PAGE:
Finally, if you want to make absolutely sure you see the maximum possible information that is being captured use the verbosity options. You can increase verbosity up to three times. With just -v, -vv, or -vvv for maximum verbosity. Also, we can use the -S option to show absolute rather than relative sequence numbers just to make sure we see the actual numbers. So let's construct a command that would show the maximum possible information on a sample of 100 packets, and store it into packets.txt.

tcpdump -XSvvvc 100 -w packets.txt

And that should get you on the right track to playing with and learning network traffic capture with tcpdump.

How to use dpkg to compare two Linux servers

While we mainly install, remove, update and otherwise manage software on Debian and Ubuntu based systems using apt-get, the lower level packaging system that apt-get actually relies on is dpkg.

You can use dpkg to list all of the installed packages on the current system. Do this by passing the –get-selections option. The following is the command that would get all of the packages, sort them, and list them into an installed-packages file.

dpkg --get-selections|sort > installed-packages

Now you can do the same on your second Debian or Ubuntu server except you might want to name your file something like installed-packages2.

With those two files ready you can now compare them. Copy over the first file to the second system (or vice versa) and run the diff command to see the differences.

diff -u installed-packages installed-packages2 > compare-servers

This would compare the two lists and throw the results into compare-servers text file. Name it whatever you like. The -u option makes the results a little more readable, but you can alternatively use the -y option which will format the results in two columns, first representing the first file, and second representing the second file.

Studying the differences between package lists can help you figure out what the differences are between two server setups in terms of installed software, what does one have that the other doesn't. If you want to replicate installed packages of one system to another, or in other words, install all of the packages which are installed on the first system to the second system, you can do that with dpkg and apt-get.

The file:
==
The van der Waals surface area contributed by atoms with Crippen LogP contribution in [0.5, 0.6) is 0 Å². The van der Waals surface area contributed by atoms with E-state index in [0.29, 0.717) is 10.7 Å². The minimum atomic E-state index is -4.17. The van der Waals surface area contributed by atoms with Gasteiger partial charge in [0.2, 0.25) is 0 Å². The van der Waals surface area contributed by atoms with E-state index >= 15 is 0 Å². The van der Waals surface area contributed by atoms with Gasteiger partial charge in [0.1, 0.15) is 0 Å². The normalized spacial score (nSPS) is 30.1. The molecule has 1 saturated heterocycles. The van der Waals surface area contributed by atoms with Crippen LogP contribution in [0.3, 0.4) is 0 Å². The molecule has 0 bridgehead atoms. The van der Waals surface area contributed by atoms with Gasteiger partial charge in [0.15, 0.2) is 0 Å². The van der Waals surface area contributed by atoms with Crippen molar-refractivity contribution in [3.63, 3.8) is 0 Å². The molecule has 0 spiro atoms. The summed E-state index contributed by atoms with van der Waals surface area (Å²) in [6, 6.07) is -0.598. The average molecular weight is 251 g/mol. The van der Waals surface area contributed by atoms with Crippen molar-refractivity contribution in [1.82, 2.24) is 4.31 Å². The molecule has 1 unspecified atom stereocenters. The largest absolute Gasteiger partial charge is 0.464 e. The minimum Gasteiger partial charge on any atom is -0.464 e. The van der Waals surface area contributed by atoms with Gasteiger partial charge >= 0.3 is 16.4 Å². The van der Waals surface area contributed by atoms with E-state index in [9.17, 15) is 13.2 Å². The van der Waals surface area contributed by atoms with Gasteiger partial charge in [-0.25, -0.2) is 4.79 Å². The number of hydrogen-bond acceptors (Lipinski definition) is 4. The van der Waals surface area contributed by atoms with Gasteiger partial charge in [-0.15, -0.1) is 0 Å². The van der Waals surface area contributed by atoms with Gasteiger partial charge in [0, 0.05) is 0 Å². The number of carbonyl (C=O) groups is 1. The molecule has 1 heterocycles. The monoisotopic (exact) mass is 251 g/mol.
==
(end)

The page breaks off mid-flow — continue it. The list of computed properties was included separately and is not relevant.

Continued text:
First run the following to get dpkg to select packages to install, marking them for installation:

dpkg --set-selections < installed-packages 

And then run this apt-get command to get those packages installed:

apt-get dselect-upgrade

This also allows you to quickly and easily restore a given system after a fresh install, if you've saved the list of installed packages from a previous system before you deleted it. It is also possible to compare and restore system settings from the /etc directory, but that is beyond the scope of this post.

How to install unrar in linux

The unrar program, which serves to open and extract popular .rar archives, is often available for install from repositories of a given Linux distribution. That should make installing it easy by using your distribution's package management system. That can be either a graphical user interface program like Ubuntu Software Center, or a command like tool like apt-get.

Some distributions may, however, require you to enable or add an additional repository to those included by default, which is usually the one containing various proprietary packages. This is because unrar, with the exception of the unrar-free package (which doesn't support all .rar files), is proprietary software. It's not open source. Some distributions avoid including non-free or non open source software by default, because they want to encourage using only Free Open Source Software, either for philosophical or practical reasons.

With that said, here is how to install unrar in the few most popular Linux distributions.

Ubuntu, Linux Mint

This also covers all of the Ubuntu variants like Xubuntu, Kubuntu, and Lubuntu. I know, those names are kinda hilarious when you string them together like that! But on to the install:

sudo apt-get install unrar


Debian is the grandaddy of Ubuntu, but it follows a quite different philosophy, and so does not enable the non-free repository by default. To enable it run (or copy-paste) the following command:

sudo echo 'deb wheezy non-free
deb wheezy/updates non-free deb wheezy/volatile non-free' >> /etc/apt/sources.list.d/wheezy.non-free.list

If by the time you read this you're running a newer version than Debian 7 (codenamed "wheezy"), just replace "wheezy" above with the new codename.

After adding the repository you should update the package database to make new packages available for install:

sudo apt-get update

And then you can install the same way you would in Ubuntu:

sudo apt-get install unrar  


In Fedora you need to add a RPM Fusion Non-Free repository before you can install unrar. Not to worry, this is pretty easy. Just follow the simple instructions provided at